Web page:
"I think it's a combination of the bulk of homework he is assigned. He's given a packet of math homework for the week and he's supposed to do an online math assignment daily. The online math doesn't take any time, and he doesn't mind it - but the paperwork is usually a large math sheet, which I could consider 'busywork' and a creative writing assignment which is supposed to be a paragraph. It's not that he isn't creative. It really is that he gets SO mad about having to do it. He spends most of his time angry, frustrated, crying, anything but just writing. The thing is...I think he would be awesome at writing, if he could write more freely. He is endlessly creative and really intelligent. I feel like these writing cues bore him."
First off, I cringe whenever I hear the word "packet" used in an educational setting. It oozes the thought of busywork. I'm unsure of what packets and homework accomplish in the lives of little ones, except for, in too many cases, anger, frustration, and tears, like in the situation explained above. I only ask my children to read every night, and I don't even call it homework. It's just what readers like us do. Sooner than later they'll be faced with homework of all shapes and sizes. I don't see the need to place similar demands on them at this age.
Secondly, this little guy is immensely talented, creative, and intelligent. He's my third cousin, and I've spent enough time with him and heard enough stories to know this is true. He has a wonderful way with words and the writing I've seen from him proves it. But from what I can tell, forcing him to write to prompts has turned writing into something it was not meant to be - busywork. Like many young writers, his creativity is stifled when pushed into writing about something he has no personal connection to. The whole experience is obviously stealing his love for writing and learning, instead of igniting a passion for how these things can benefit his life.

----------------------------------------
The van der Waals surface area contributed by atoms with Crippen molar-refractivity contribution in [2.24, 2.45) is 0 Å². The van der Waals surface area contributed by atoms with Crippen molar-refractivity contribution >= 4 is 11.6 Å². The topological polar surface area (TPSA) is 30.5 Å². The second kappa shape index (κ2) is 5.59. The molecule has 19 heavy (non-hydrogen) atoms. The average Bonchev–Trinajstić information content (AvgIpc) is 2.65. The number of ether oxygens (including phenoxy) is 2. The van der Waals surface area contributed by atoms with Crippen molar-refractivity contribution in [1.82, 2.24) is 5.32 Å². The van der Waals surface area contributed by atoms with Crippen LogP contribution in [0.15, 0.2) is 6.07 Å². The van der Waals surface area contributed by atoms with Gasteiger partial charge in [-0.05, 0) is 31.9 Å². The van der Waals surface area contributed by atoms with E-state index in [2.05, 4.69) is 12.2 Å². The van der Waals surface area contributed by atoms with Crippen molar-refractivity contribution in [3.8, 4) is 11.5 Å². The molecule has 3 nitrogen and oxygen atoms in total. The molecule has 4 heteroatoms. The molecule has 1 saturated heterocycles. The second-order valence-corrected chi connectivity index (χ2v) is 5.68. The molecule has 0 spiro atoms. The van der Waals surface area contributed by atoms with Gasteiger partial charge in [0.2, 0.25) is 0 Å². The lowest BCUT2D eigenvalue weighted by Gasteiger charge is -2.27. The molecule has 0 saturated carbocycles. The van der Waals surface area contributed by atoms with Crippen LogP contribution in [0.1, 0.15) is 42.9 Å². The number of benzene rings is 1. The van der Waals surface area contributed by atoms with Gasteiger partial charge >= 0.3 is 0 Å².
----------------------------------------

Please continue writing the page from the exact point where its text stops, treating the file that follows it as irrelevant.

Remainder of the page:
As Regie reminds us, what we ask of our students must be worth their time and contribute to their growing literacy. It's fairly obvious, neither of these things is true for this little guy in this particular situation. We simply must tread carefully. The pitfalls of busywork will bring out the worst in our students, not the best.